Another 3 headstones along is the headstone of Caroline Benjamin. The headstone and massive monument would weigh over one ton. Now go to the end of this 3rd path and round to the start of the 4th path and look to the right and to the 7th grave, that of Arthur Hyam. You will see some columns with the top broken off. This is a symbol of a person who died at a young age. As you walk along this path a few headstones up you will notice some more of the old sandstone monuments. Further along you will come upon the white marble monument of L. M. Boock. This is an example of a marble monument erected by the Commonwealth War Graves Commission.
There is a grave marked “Shemot”, “books”. Jewish people are careful to avoid disrespect to objects carrying the Holy Name. Therefore, prayer books which are no longer usable are not trashed or burnt, but are placed in small coffins and buried in the consecrated ground of a Jewish Cemetery.
The third grave after the Shemot grave and in the rear row is that of E. S. Meyers. He was a Lieutenant-Colonel in the Australian Army in the First World War, being a Regimental Medical Officer. He was a surgeon, anatomist and teacher; co-founder of the Medical Faculty of the University of Queensland and was Dean of the faculty 1942-1954. Now walk round to the start of the fifth path.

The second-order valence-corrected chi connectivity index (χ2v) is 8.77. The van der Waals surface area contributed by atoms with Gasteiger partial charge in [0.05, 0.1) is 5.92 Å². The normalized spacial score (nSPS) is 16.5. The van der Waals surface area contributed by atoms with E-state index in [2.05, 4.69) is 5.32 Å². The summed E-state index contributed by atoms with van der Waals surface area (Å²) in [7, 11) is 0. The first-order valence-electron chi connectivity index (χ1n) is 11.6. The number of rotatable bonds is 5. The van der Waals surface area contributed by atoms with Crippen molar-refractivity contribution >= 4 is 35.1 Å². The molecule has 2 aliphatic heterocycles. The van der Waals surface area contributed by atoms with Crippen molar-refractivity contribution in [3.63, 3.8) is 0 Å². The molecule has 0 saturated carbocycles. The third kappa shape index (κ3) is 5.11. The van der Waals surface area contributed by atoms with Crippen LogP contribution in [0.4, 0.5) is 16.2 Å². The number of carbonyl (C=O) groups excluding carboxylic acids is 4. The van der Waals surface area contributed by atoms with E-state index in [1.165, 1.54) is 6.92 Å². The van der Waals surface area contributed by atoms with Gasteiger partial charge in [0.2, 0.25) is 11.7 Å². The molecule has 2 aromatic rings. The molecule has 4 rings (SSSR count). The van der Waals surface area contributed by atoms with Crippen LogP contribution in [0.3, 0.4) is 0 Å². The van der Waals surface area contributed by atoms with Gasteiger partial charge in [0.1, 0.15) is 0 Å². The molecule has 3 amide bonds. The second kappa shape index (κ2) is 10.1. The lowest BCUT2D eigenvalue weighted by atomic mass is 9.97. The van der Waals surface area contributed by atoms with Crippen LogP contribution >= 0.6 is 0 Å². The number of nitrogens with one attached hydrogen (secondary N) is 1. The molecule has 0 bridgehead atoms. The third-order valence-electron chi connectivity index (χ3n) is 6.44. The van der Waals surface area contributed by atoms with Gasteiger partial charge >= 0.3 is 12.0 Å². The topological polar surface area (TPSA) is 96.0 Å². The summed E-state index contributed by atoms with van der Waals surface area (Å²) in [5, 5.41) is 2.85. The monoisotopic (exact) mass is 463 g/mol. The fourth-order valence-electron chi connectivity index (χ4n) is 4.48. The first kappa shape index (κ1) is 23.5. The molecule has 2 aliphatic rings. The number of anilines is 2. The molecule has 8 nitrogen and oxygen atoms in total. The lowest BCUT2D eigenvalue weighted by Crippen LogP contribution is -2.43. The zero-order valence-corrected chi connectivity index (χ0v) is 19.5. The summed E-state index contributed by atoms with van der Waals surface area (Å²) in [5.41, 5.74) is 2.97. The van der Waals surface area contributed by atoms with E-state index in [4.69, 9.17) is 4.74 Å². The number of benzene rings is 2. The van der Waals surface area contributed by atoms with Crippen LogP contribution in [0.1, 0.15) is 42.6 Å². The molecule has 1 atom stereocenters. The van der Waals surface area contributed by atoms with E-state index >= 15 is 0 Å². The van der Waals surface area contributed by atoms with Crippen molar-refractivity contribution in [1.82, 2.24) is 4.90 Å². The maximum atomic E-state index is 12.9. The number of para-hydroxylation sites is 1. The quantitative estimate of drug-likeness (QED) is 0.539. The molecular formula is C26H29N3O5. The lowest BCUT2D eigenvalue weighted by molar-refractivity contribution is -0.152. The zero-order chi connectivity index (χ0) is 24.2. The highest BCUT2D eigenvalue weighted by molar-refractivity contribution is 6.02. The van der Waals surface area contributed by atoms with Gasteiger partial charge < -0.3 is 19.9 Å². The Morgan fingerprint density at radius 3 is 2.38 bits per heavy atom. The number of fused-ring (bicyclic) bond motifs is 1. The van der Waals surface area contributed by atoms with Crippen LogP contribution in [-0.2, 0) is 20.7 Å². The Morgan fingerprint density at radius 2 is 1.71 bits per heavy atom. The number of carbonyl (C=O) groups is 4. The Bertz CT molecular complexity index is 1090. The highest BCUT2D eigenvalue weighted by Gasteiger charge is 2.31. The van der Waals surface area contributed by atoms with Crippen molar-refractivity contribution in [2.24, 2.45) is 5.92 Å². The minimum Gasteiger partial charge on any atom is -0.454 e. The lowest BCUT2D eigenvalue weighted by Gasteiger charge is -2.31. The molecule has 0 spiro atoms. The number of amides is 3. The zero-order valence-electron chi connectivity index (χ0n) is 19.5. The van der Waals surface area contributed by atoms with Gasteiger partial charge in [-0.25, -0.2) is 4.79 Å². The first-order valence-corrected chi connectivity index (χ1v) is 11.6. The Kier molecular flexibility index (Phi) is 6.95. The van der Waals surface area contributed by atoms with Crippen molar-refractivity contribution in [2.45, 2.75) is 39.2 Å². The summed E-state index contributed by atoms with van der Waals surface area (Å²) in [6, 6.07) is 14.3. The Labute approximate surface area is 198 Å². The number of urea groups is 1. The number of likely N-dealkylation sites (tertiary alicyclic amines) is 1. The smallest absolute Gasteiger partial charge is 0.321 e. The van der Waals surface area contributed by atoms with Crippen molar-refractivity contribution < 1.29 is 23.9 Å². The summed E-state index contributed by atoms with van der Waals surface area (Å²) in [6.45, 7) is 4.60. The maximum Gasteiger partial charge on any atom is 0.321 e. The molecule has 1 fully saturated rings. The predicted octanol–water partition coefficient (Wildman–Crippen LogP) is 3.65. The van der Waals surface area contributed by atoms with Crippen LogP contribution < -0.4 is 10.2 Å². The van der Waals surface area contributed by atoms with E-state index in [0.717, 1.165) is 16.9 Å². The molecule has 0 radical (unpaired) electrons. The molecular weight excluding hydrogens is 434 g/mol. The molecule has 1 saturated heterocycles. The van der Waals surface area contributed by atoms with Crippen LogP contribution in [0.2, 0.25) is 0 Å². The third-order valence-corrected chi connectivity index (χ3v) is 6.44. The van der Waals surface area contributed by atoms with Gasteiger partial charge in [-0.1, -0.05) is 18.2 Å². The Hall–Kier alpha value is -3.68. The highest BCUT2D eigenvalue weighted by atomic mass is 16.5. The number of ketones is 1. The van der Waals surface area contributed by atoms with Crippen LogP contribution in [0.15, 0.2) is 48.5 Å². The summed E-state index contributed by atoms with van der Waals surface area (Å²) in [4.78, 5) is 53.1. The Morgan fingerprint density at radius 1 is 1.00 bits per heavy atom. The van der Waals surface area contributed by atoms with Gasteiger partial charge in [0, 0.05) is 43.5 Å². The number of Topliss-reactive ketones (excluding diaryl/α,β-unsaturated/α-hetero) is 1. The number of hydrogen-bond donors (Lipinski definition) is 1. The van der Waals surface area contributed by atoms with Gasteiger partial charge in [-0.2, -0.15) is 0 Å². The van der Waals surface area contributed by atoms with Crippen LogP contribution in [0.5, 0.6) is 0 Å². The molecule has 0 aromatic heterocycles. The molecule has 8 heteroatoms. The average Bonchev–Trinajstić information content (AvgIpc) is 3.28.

Walking along to the fifth monument. At the rear of it is the grave of: Dr E. M. Margulies, the only doctor in the western Queensland country town of Cunnamulla. A major fire destroyed the hotel and the doctor distinguished himself in the rescue, as well as in the treatment of the survivors. He later became the Government Medical Officer on the Gold Coast.
Walking along another 22 monuments is the grave of Roy Mark Levy, a well-known cricketer representing Queensland in the Sheffield Shield series. Walk along the path past 6 monuments, and you will be standing at the grave of: bush poet “Sali” Mendelsohn. His real name was Bezalel Saul Mendelsohn. Sali’s wife was a woman of strong opinions and she preferred his nickname to his given names, so she had them neatly chiseled off the headstone. Sali was Queensland’s greatest bush balladeer and wrote many songs about the droving days, including Salt Junk and the New Chum’s First Tour. His most enduring ballad is The Girls of Toowong also known as The Drover. It tells of drovers who would set out from the cattle fattening yards which used to stretch from the foot of Mt Coot-tha (close to where you are standing) to the Brisbane river. They would proceed in stages to the North West, where they would collect a vast herd of beef cattle and bring them here for spelling and fattening.
Moving along the path for another 10 monuments, you will come to the grave of Samuel Joseph Levy. When a person dies at a relatively young age, the event is sometimes symbolized by a motif of something being broken. In this case, an arm with an axe in the hand is reaching down from the clouds, and it has chopped the trunk of a palm-tree.
Go to the end of the path and onto the road. The first monument is that of Joseph Hearsch. Here you will see some of the pebbles or stones which are placed on monuments, a Jewish custom of when visiting graves.